The Victorian EPA will host a community conference on Recovered Energy Australia’s proposed waste to energy plant in Laverton North.
In June 2019, Recovered Energy Australia submitted a final works approval application to the EPA, as required under section 19B(c) of the Environment Protection Act 1970.
According to an EPA statement, the application proposed developing a waste-to-energy facility with the capacity to process 200,000 tonnes of source separated residual municipal solid waste each year.
“The proposal utilises a modular system of vertical rotary thermal gasifiers, and is classified under legislation as an A08 (waste to energy) and K01 (power station) scheduled premises,” the statement reads.
“Following a public consultation period, EPA received more than 30 submissions on the plan, which proposes to deliver approximately 15 mega watts of electricity to the grid.”
Submissions range from positive, such as support for gasification and renewable power, and negative, such as concerns over waste to energy’s inability to address waste reduction and littering.
“The purpose and agenda of the conference is to enable the EPA to listen to, and better understand, the views and concerns of the community and stakeholders,” the statement reads.
“The community conference, and the independent chair’s report, will form part of EPA’s assessment of the proposal.”
Veolia Australia and New Zealand is drawing on local and international experts in the lead up to its 25-year operations and maintenance contract on Australia’s first thermal waste-to-energy facility.
Waste-to-energy (WtE) in Australia has historically been slow to progress, but Veolia recently set a new precedent for the sector.
Earlier this year, construction began on Australia’s first thermal WtE facility. Based in Kwinana, WA, the site will be operated and maintained (O&M) by Veolia Australia and New Zealand post-construction for 25 years.
Leveraging its experience in operating more than 65 WtE plants across the globe, Veolia stands ready to spearhead efficient, effective and economically viable renewable energy solutions.
Avertas Energy was named the supplier and will process 400,000 tonnes of waste, equivalent to a quarter of Perth’s post-recycling residuals. In addition, Avertas Energy will generate and export 36 megawatts of green electricity to the local grid per year, enough to power more than 50,000 households.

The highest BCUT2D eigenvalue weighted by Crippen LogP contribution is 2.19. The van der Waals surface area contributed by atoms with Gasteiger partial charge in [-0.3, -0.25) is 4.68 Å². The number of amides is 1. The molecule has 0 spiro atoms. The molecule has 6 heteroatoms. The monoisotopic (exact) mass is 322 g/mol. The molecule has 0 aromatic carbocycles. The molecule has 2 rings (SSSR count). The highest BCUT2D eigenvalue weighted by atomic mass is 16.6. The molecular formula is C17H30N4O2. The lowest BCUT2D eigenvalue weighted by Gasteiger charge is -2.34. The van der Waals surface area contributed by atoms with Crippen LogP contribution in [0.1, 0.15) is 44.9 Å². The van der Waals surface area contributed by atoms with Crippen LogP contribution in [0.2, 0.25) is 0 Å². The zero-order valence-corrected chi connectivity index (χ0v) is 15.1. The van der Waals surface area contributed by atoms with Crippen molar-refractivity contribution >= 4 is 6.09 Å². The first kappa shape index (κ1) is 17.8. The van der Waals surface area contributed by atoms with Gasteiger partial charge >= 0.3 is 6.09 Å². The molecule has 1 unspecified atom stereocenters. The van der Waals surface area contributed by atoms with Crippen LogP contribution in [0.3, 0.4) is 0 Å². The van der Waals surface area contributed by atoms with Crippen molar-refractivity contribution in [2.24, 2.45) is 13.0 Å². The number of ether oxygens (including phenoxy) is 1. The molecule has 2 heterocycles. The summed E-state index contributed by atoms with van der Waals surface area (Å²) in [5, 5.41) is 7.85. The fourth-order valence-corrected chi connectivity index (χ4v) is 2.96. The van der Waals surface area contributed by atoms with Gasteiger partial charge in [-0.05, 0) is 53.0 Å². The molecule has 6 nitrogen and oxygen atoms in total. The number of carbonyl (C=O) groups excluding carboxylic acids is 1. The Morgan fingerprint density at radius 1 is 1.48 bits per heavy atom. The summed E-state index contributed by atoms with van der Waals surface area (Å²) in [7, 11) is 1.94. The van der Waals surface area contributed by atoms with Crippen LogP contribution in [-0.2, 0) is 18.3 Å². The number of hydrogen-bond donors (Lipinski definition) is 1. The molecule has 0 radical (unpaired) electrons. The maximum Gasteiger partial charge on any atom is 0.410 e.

As the preferred supplier of baseload renewable energy, Avertas Energy will also support the green energy needs of the Western Australia Local Government Association (WALGA) and its members.
Macquarie Capital and the Dutch Infrastructure Fund (DIF) are co-developing the Kwinana plant, now known as Avertas Energy. Infrastructure company Acciona was appointed to design and construct the facility.
Veolia’s global experience will see it leverage the expertise of international engineers, project and site managers.
As the company operates 10 facilities in the UK, these sites served as the perfect methodology to replicate to local conditions.
One of Veolia’s oldest WtE facilities is its Birmingham plant in the UK and it was there that Veolia’s Project Director for Kwinana, Toby Terlet, gained significant experience.
Drawing on previous experience in Australia with Veolia, Toby moved to the UK in 2014.
Toby tells Waste Management Review that around five years ago, thermal treatment was still being discussed in Australia as an emerging technology.
“At the time, I didn’t know much about converting municipal waste into electricity, although I did have some experience with manufacturing waste-derived fuels for cement kilns and clinical incineration,” Toby explains.
Toby saw the UK experience as an eye-opener, with Britain up to 25 years ahead of Australia in WtE.
After Veolia won the O&M contract on the Kwinana project, Toby returned to Australia to a project director role based in the site’s heartland in Perth.
In the lead up to 2021 and over the life of the contract, Veolia’s network of on-call local and international expertise will help anticipate and prevent issues ahead of time.
Toby says that having a general understanding of how WtE facilities operate and the effort needed to maintain a facility will help achieve more than 90 per cent availability.
“The technology works well. However, it’s just as important to have skilled and experienced operations and maintenance teams to run the facilities,” Toby says.
“Education about the treatment of waste can always be improved.Birmingham is a positive example of how recycling, reuse and WtE can coexist. We need to better educate people on where WtE fits and how it provides an alternative to landfill.”